My group has recently been interested in using dicarboxylates to make polymeric structures by forming bridges between metal atoms, giving a type of material known as a coordination polymer. In this specific example, we form chains that contain rings which are bridged by another organic group, bipyridine (see picture, left). The size of the ring is ideal for a bipyridine to pass through and the chemical nature of these groups means that it is favourable for it to do so. The structure is able to satisfy this inclusion by having chains that run at angles to each other and pass through each other. The middle picture shows four chains, with the bipyridine of one passing through the ring of another. As these chains run the length of the crystal, overall we see a complicated arrangement with each chain passing through, or being threaded by, many others (see picture, right). An arrangement where a molecular thread passes through a molecular ring is known as a rotaxane, with this example being a polyrotaxane.

We make these types of structures to try and control the manner in which molecules assemble in the solid state. Unbelievably we were actually trying to get something similar to this when we carried out the reaction.

These structures always make me think about crystal formation. For crystals made from simple molecules it is easy to envisage the identical molecules packing on top of each other, like playing Tetris with only one type of block (and yes, that’s a time-wasting hyperlink for you). In these complicated structures that have rings being threaded through each other, the process is much harder to imagine and it is impressive that such arrangements can form.

Where did the structure come from?

We published this structure earlier this year, alongside related examples of interlocked chains that form polycatenated structures. The work appeared in Chemical Communications, and was the work of a final year undergraduate in my research group.

Selenite – Crystal Cathedrals

What is it?

It is the dream of all crystallographers to develop a technique which can grow the largest and highest quality crystals possible. Often this is extremely difficult to do due to all of the competing factors which can drive crystal growth, and so it is often considered an art form. The rarity of large single crystals is what makes the Naica crystal caves truly extraordinary.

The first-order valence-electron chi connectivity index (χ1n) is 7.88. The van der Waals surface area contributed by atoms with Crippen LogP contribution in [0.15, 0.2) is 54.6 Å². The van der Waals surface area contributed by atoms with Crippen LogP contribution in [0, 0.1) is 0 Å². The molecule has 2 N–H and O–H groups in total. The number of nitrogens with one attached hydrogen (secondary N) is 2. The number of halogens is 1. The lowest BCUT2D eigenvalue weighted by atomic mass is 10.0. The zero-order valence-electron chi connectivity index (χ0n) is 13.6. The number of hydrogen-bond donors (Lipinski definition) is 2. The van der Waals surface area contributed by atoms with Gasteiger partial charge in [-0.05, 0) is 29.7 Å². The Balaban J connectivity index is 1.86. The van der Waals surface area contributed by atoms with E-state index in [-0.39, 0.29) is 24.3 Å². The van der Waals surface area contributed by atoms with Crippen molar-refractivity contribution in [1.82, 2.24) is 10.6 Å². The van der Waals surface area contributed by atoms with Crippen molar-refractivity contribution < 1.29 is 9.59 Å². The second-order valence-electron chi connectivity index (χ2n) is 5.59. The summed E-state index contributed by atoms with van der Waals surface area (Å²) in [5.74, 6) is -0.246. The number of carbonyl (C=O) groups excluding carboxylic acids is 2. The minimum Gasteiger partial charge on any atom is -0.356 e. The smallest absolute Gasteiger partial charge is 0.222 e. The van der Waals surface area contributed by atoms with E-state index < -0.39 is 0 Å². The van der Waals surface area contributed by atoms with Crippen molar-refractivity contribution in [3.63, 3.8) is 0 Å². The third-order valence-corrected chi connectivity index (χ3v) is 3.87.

The great crystal cavern of NAICA mines.

The great crystal cavern of NAICA mines.

Buried 300 meters below the surface, and discovered at a time when we people believed that they had seen every spectacular sight the earth had to offer, are the selenite crystal caves (Figure 1). No, this is not a carefully constructed Photoshop; those are real people climbing over pure gypsum crystals, otherwise known as selenite. In fact these are the largest of any naturally occurring crystals measuring up to 12 m in length, 4 m in diameter and 55 tons in weight. However, before you rush to pull out your passport and start booking flights, know that these caves are not open to the public. The caves are restricted partially for preservation purposes (instigated by a mining company of all things) but also because conditions within the cave are oppressive. Due to their location above an underground magma chamber and the presence of a large quantity of ground water, temperatures can sit at a constant 58 °C and 90 to 99 % humidity. Without special protection humans can only survive in these conditions for a few minutes. Incidentally, these are ideal conditions for crystal growth. Prior to their discovery, the caves were filled with hot, mineral rich water for 500,000 years. During this time the temperature hardly varied and the crystals were allowed to slowly grow to the size they are today.[1]

Researcher in protective gear among the crystals.

Researcher in protective gear among the crystals.

So if the caves are closed to public access, what are people doing there? A huge research project is being undertaken covering fields from medical research to regional geology. Some examples of the research being performed include, investigating how the crystals became so large and how old they are, studying pollen and microorganisms trapped inside the crystals, developing technology which enables humans to work in extreme conditions for long periods of time and building an understanding of the physiological effects of exposure to these extreme conditions over a long period of time. However, the longer the crystals are exposed to the air the more faded and brittle they become, eventually cracking under their own weight. As a result there are constant discussions on whether research should continue in order to understand this unique natural resource or whether the caves should be re-flooded with water in order to preserve their current form.